I think that the larger issue here is that our communities as a whole need a voice and an opportunity to share information; ideas; and frustrations as well as successes. I'd like to think that people will get to a BOE meeting and speak their mind but the truth is, few people are courageous enough to do that or willing to take the time. A blog would help to get the information out there. We should always be mindful of names and people since we don't want to be accusatory or derogatory towards any one person or entity but I think it would be helpful to have a resource that people can check for "current news" and frustrations district and community wide. It may just spurn action and get stake holders and community members out to meetings and help to disseminate information. Information is power-isn't that the adage? Perhaps not D 86 Accountability but Education Accountability in D 181 and D 86. I do believe that there is much work to do districts wide.

Anonymous said...

I was really pleased to receive the e-mail this morning indicating a new post on this blog as I have been wishing for a forum to find information about the changes that we are seeing for Hinsdale Central students. Except for the BOE meeting itself, there has been a complete absence of information for HC parents about the elimination of G level classes and the changing science sequence. I think that the administration and board really missed the boat in failing to notify parents in the district that this was all being considered. I am concerned that this is how important decisions will be made in the future and I don't have time to go to every meeting to try to keep track of things.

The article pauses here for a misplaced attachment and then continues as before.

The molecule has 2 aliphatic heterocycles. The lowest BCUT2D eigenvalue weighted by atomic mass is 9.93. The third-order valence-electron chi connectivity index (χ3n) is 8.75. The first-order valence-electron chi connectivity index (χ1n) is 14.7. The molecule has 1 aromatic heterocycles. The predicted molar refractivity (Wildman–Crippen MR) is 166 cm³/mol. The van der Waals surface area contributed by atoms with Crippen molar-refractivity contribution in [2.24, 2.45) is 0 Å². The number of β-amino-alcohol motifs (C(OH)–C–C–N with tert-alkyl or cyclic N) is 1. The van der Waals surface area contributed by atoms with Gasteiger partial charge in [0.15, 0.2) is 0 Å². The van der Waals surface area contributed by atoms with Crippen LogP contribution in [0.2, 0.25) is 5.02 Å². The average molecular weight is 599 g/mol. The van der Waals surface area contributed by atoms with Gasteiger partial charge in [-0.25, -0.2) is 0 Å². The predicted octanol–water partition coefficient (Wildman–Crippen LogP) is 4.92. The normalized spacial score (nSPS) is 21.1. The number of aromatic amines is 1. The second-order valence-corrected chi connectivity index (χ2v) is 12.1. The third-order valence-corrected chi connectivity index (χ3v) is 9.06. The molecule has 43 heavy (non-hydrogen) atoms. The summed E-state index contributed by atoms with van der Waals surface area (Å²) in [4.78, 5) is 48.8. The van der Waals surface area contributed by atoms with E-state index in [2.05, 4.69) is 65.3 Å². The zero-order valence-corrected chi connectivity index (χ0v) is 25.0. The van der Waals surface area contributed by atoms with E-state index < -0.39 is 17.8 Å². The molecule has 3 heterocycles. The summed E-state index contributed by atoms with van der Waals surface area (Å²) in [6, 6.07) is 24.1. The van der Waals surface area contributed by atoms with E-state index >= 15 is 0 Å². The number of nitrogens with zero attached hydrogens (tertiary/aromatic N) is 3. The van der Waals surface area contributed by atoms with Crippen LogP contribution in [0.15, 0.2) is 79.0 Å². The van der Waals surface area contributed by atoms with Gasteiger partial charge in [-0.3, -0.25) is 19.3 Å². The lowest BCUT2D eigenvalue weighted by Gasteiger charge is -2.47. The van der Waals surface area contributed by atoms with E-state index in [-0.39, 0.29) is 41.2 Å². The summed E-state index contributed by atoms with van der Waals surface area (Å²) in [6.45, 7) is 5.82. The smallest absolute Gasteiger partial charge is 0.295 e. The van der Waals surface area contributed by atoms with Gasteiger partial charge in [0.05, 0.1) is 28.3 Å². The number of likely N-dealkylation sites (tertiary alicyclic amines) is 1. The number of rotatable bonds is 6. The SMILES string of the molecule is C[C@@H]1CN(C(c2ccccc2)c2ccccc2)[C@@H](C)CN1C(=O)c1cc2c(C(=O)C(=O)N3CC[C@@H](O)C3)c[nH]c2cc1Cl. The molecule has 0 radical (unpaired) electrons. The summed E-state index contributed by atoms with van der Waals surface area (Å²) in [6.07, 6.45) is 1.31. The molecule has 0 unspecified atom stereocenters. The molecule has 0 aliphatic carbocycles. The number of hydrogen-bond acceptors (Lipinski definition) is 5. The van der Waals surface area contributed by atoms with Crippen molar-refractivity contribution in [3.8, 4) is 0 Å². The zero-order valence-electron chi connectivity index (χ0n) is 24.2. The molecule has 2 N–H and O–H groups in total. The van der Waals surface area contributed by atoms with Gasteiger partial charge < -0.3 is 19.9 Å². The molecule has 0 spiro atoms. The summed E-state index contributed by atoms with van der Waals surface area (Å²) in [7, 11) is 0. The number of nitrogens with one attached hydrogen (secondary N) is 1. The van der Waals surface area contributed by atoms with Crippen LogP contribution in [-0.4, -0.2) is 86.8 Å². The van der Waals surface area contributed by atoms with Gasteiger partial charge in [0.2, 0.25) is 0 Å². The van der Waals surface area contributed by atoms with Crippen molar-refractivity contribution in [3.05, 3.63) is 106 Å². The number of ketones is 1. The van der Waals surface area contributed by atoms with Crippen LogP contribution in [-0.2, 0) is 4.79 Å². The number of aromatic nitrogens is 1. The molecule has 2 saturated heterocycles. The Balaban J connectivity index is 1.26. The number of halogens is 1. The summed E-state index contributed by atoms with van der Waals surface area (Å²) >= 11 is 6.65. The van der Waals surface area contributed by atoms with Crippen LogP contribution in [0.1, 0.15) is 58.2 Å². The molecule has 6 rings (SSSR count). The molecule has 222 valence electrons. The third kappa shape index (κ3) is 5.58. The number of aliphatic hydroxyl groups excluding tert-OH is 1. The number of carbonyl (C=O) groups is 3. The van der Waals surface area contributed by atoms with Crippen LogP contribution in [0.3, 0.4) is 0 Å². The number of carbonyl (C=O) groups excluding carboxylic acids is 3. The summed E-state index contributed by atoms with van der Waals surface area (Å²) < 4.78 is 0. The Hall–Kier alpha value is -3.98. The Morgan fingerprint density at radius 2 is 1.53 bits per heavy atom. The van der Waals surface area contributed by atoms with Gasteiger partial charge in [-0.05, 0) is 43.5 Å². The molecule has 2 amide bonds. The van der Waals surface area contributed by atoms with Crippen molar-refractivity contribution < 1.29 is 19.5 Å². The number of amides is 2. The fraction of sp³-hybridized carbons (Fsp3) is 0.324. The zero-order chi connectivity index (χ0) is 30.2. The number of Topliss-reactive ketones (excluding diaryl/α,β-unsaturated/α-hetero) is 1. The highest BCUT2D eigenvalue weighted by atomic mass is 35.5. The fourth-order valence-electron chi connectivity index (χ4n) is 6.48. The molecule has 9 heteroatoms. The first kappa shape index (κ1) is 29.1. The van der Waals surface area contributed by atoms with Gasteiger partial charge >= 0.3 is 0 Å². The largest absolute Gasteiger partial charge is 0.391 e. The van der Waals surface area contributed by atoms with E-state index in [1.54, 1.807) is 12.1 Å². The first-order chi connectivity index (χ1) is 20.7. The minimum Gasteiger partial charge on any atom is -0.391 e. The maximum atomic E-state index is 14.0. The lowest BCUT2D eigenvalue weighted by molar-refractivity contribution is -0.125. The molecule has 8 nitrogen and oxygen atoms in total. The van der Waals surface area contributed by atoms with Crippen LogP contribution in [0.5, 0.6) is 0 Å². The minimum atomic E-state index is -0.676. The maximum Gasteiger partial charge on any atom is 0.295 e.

With respect to the actual changes, I have heard varying opinions about both the G level and physics first sequence. I would like the opportunity to speak to decision makers before any of this is rolled out. My student had a horrible experience with LFA (which is why I was so thankful for the blog) and I don't want a repeat. I learned then that parents have to be involved but I think that the district adminstration and board of education have a responsibility to keep us up to date regarding big decisions that impact our students.

Anonymous said...

This blog was an invaluable repository of ideas and information during D181’s Learning for All debacle. As an impetus for change, it made possible D181’s return to its previous educational excellence.

The sweeping curriculum change being instituted in D86, with inadequate supporting data and insufficient public discussion, suggests that the blog is once again needed.

Thanks, bloggers!

Anonymous said...

These are the first 2 steps in "aligning" Hinsdale Central with South. Grading practices are next. South cannot be aligned with Central because they do not have the student population to do so. The boe and superintendent favor "bringing the floor up" over "excellence for all" despite what they say in public. It is learning for none all over again.